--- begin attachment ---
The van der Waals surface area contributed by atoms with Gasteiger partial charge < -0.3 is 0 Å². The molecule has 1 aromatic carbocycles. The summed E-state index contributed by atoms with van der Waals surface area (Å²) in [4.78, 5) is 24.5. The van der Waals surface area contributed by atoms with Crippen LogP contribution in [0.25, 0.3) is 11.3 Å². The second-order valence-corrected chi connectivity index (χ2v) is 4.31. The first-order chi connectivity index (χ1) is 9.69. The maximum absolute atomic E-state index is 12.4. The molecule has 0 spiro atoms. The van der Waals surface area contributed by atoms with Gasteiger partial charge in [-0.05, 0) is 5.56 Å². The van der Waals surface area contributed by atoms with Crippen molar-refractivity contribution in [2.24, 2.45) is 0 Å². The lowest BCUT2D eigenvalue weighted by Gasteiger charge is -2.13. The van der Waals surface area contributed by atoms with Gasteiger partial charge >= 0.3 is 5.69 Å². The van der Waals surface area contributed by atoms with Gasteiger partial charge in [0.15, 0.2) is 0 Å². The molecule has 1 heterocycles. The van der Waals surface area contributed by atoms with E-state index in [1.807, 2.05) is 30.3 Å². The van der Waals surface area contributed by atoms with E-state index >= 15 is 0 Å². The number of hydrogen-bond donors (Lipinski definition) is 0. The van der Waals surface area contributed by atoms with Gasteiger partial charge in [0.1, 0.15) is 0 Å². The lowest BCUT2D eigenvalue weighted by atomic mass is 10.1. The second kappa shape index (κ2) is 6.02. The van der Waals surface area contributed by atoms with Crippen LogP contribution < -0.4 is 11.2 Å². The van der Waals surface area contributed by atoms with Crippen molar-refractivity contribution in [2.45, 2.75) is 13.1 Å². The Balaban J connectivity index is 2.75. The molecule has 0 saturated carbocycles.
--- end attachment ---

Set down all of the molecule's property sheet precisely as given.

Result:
The van der Waals surface area contributed by atoms with Gasteiger partial charge < -0.3 is 0 Å². The molecule has 1 aromatic carbocycles. The summed E-state index contributed by atoms with van der Waals surface area (Å²) in [4.78, 5) is 24.5. The van der Waals surface area contributed by atoms with Crippen LogP contribution in [0.25, 0.3) is 11.3 Å². The second-order valence-corrected chi connectivity index (χ2v) is 4.31. The first-order chi connectivity index (χ1) is 9.69. The maximum absolute atomic E-state index is 12.4. The molecule has 0 spiro atoms. The van der Waals surface area contributed by atoms with Gasteiger partial charge in [-0.05, 0) is 5.56 Å². The van der Waals surface area contributed by atoms with Crippen molar-refractivity contribution in [2.24, 2.45) is 0 Å². The lowest BCUT2D eigenvalue weighted by Gasteiger charge is -2.13. The van der Waals surface area contributed by atoms with Gasteiger partial charge >= 0.3 is 5.69 Å². The van der Waals surface area contributed by atoms with Gasteiger partial charge in [0.15, 0.2) is 0 Å². The molecule has 1 heterocycles. The van der Waals surface area contributed by atoms with E-state index in [1.807, 2.05) is 30.3 Å². The van der Waals surface area contributed by atoms with E-state index >= 15 is 0 Å². The number of hydrogen-bond donors (Lipinski definition) is 0. The van der Waals surface area contributed by atoms with Gasteiger partial charge in [0.1, 0.15) is 0 Å². The lowest BCUT2D eigenvalue weighted by atomic mass is 10.1. The second kappa shape index (κ2) is 6.02. The van der Waals surface area contributed by atoms with Crippen LogP contribution < -0.4 is 11.2 Å². The van der Waals surface area contributed by atoms with Crippen molar-refractivity contribution in [2.45, 2.75) is 13.1 Å². The Balaban J connectivity index is 2.75. The molecule has 0 saturated carbocycles.